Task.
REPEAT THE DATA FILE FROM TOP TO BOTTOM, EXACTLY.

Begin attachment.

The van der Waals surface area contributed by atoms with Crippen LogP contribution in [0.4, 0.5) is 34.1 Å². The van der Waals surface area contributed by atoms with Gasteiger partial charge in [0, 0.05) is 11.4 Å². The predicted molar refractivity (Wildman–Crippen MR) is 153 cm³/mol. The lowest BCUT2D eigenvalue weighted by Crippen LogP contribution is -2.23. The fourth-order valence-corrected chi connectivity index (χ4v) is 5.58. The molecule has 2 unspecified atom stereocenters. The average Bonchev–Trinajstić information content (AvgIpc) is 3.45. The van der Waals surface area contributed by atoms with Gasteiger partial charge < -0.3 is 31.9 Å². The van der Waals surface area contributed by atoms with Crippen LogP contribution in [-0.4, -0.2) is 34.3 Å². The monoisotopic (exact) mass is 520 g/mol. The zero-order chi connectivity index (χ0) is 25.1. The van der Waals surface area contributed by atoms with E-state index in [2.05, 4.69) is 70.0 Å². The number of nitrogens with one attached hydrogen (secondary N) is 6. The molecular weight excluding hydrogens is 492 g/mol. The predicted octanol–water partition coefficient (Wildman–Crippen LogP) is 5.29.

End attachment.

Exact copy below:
The van der Waals surface area contributed by atoms with Crippen LogP contribution in [0.4, 0.5) is 34.1 Å². The van der Waals surface area contributed by atoms with Gasteiger partial charge in [0, 0.05) is 11.4 Å². The predicted molar refractivity (Wildman–Crippen MR) is 153 cm³/mol. The lowest BCUT2D eigenvalue weighted by Crippen LogP contribution is -2.23. The fourth-order valence-corrected chi connectivity index (χ4v) is 5.58. The molecule has 2 unspecified atom stereocenters. The average Bonchev–Trinajstić information content (AvgIpc) is 3.45. The van der Waals surface area contributed by atoms with Gasteiger partial charge < -0.3 is 31.9 Å². The van der Waals surface area contributed by atoms with Crippen LogP contribution in [-0.4, -0.2) is 34.3 Å². The monoisotopic (exact) mass is 520 g/mol. The zero-order chi connectivity index (χ0) is 25.1. The van der Waals surface area contributed by atoms with E-state index in [2.05, 4.69) is 70.0 Å². The number of nitrogens with one attached hydrogen (secondary N) is 6. The molecular weight excluding hydrogens is 492 g/mol. The predicted octanol–water partition coefficient (Wildman–Crippen LogP) is 5.29.